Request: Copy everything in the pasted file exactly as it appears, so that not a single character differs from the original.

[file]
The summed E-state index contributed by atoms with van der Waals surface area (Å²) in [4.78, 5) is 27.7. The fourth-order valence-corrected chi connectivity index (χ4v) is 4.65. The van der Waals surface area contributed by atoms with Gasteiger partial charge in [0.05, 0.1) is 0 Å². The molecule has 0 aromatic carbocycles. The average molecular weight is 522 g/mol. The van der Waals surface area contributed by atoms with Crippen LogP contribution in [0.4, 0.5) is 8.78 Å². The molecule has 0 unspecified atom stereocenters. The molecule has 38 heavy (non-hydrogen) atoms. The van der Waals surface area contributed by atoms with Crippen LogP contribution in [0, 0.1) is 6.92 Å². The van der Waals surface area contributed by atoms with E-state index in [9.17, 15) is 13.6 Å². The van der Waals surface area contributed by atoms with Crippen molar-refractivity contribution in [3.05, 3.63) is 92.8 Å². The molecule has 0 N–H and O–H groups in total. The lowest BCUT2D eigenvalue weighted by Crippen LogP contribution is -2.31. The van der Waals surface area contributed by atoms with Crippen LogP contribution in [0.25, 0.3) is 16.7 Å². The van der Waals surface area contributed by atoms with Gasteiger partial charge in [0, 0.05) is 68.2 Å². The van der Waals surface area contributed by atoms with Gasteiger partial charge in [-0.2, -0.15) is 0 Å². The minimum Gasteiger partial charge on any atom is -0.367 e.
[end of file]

The summed E-state index contributed by atoms with van der Waals surface area (Å²) in [4.78, 5) is 27.7. The fourth-order valence-corrected chi connectivity index (χ4v) is 4.65. The van der Waals surface area contributed by atoms with Gasteiger partial charge in [0.05, 0.1) is 0 Å². The molecule has 0 aromatic carbocycles. The average molecular weight is 522 g/mol. The van der Waals surface area contributed by atoms with Crippen LogP contribution in [0.4, 0.5) is 8.78 Å². The molecule has 0 unspecified atom stereocenters. The molecule has 38 heavy (non-hydrogen) atoms. The van der Waals surface area contributed by atoms with Crippen LogP contribution in [0, 0.1) is 6.92 Å². The van der Waals surface area contributed by atoms with E-state index in [9.17, 15) is 13.6 Å². The van der Waals surface area contributed by atoms with Crippen molar-refractivity contribution in [3.05, 3.63) is 92.8 Å². The molecule has 0 N–H and O–H groups in total. The lowest BCUT2D eigenvalue weighted by Crippen LogP contribution is -2.31. The van der Waals surface area contributed by atoms with Crippen LogP contribution in [0.25, 0.3) is 16.7 Å². The van der Waals surface area contributed by atoms with Gasteiger partial charge in [0, 0.05) is 68.2 Å². The van der Waals surface area contributed by atoms with Gasteiger partial charge in [-0.2, -0.15) is 0 Å². The minimum Gasteiger partial charge on any atom is -0.367 e.